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As the Australian Open ends its first week, there are few home players making headlines. Indeed, as dawn broke in Melbourne on Saturday, there were only two Australians remaining in the men’s and women’s singles, testimony to the fact that tennis in the host nation, traditionally one of the world’s strongest, is at a low point.

This is the country that produced the likes of Rod Laver, Ken Rosewall, Roy Emerson, John Newcombe, Pat Rafter, Margaret Court and Evonne Goolagong. It has also won the Davis Cup more times than any country except the US.

Lleyton Hewitt won the US Open in 2001 and Wimbledon a year later but he is the only Australian male player to have ended 2006 in the world’s top 100 and, now ranked 19, he is not among the favourites for the Open. The situation is even more worrying for the women, where Samantha Stosur and Nicole Pratt are the only top 100 players, ranked 29 and 77 respectively, although Alicia Molik is making her way back after a lengthy illness.

The crisis is so profound that some former Aussie greats are even looking at British tennis with envy. Peter McNamara, who won three grand-slam doubles titles with Paul McNamee and was also a top-10 singles player, says: “Australian tennis is worse than British tennis at the moment – at least you have got Andy Murray. There is no Lleyton Hewitt or Mark Philippoussis coming through, and the women are even worse.”

Once a pioneer or leader at almost every level of tennis – including establishing the first professional coaching association and having the most courts per capita in the world – Australia is struggling to keep up.

John Alexander, a former player and leading coach, attributes much of the decline to rising property prices, which have wiped out many tennis courts. Sydney, the country’s biggest city, has lost more than 1,000 courts in the past decade.

As for Brisbane, “tennis used to be played there but it no longer really is”, according to Alexander.

The number of tennis players has remained steady in recent years – 1.32m in 2004 compared with 1.38m in 2001, according to the Australian sports commission. But many of the recent problems appear to have stemmed from the top, with friction among coaches and executives that climaxed in an overhaul of Tennis Australia, the national organisation, in 2005.

It may be too early to judge the results of this but coaching instability has persisted in a country that ironically has produced some of the world’s best coaches. A case in point is Roger Federer, the Swiss world number one, who is working with Tony Roche, the veteran coach who previously looked after another world number one, Ivan Lendl.

Jason Stoltenberg vented his frustration after quitting in October as head coach at Tennis Australia’s national high-performance academy. He lambasted tennis authorities for adopting an approach suitable for “training for college” rather than the professional circuit. McNamara says too many foreign coaches and managers have been hired at the expense of home-grown talent.

Eyebrows were also raised in September when former doubles champion Todd Woodbridge was replaced as coach of the Davis Cup team by Roger Rasheed – Hewitt’s coach until he dramatically severed their relationship this month – before the semi-final against Argentina. The tie ended in a 5-0 demolition of Australia.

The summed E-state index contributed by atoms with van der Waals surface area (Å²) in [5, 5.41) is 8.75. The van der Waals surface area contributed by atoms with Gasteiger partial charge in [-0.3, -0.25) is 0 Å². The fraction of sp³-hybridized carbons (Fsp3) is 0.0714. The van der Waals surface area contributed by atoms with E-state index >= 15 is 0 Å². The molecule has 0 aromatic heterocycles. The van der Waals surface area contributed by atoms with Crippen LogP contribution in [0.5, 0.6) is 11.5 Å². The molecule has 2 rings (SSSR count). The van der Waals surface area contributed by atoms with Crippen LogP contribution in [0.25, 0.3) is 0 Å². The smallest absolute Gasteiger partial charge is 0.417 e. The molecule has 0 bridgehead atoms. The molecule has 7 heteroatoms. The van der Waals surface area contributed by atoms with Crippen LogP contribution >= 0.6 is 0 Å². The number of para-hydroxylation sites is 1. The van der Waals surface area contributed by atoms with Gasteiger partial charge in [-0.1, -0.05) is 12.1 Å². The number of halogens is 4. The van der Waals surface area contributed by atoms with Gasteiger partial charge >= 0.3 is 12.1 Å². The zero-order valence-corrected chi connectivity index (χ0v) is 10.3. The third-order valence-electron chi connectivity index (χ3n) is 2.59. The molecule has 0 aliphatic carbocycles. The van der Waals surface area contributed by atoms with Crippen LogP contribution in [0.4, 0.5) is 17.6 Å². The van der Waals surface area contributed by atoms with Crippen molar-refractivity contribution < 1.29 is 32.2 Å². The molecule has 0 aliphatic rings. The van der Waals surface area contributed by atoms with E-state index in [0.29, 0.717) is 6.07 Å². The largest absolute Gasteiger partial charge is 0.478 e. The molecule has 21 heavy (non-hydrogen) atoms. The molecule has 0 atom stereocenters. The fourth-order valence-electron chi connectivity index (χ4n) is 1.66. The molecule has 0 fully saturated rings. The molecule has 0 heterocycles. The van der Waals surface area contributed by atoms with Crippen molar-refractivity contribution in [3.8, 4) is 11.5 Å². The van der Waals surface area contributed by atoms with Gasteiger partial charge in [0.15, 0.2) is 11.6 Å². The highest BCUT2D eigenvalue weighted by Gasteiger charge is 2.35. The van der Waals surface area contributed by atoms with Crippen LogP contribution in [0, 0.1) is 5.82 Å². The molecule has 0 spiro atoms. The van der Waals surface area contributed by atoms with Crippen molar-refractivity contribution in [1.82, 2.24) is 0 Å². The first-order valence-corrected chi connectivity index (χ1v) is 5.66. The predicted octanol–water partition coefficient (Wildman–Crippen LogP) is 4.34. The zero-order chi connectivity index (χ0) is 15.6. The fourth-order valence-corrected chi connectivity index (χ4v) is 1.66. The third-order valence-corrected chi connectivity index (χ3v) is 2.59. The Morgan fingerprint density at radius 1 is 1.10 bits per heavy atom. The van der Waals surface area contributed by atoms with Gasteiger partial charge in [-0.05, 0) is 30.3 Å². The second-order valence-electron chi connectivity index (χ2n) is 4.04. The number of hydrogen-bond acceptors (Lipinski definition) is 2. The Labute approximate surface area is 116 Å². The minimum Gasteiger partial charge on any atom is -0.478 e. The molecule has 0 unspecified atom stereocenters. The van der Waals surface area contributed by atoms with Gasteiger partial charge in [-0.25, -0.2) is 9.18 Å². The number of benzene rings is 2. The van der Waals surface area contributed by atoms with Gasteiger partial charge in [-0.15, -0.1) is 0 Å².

Concerning this incident, John Lindsay, an official from Tennis Australia, says that “with Lleyton playing, it made sense to have his coach as team coach”. But a leading tennis pundit disagrees: “It shows how desperate a country has become when the top player gets to dictate who’s in charge.”

The sniping continued this week with Woodbridge alleging that Hewitt was allowing off-court distractions to affect his game and that his family had too much influence over his career.

Meanwhile, young Aussie players are getting less exposure to international competition and spending less time in Europe, “where it’s happening”, according to Lesley Bowrey, who won the French Open twice under her maiden name of Turner in the 1960s. Bowrey, one of the few Australian players to have been most successful on clay, also notes that Australia had many more clay courts in her day.

She says: “In my time, we had to be overseas for six months of the year – we simply couldn’t afford to come back all the time. It made us tougher players. Now [players] can come back home after a few weeks – back to their comfort zone. But if you’re going to be a top tennis player, you can’t afford to stay long at home. And you learn more by being in Europe and playing on clay.”

Echoing Stoltenberg, Bowrey, who was Jelena Dokic’s coach for four years and helped her become the world’s best junior, also worries that discipline and commitment are no longer hallmarks of Australian tennis.

There are signs, however, that Tennis Australia is trying to attract more domestic coaching talent. Darren Cahill, who helped Hewitt become the world’s youngest number one and most recently coached Andre Agassi, is in talks with Tennis Australia.

Lindsay also argues that the organisation is becoming “very proactive” in its scouting. Furthermore, junior players such as Jessica Moore and Bernard Tomic have made good progress.

But most observers do not expect Australian tennis to return swiftly to winning ways. “They have not done a good job of building the grassroots,” says Pat Cash, the 1987 Wimbledon champion. “Realistically, you are looking at eight to 10 years before we produce another top player.’’

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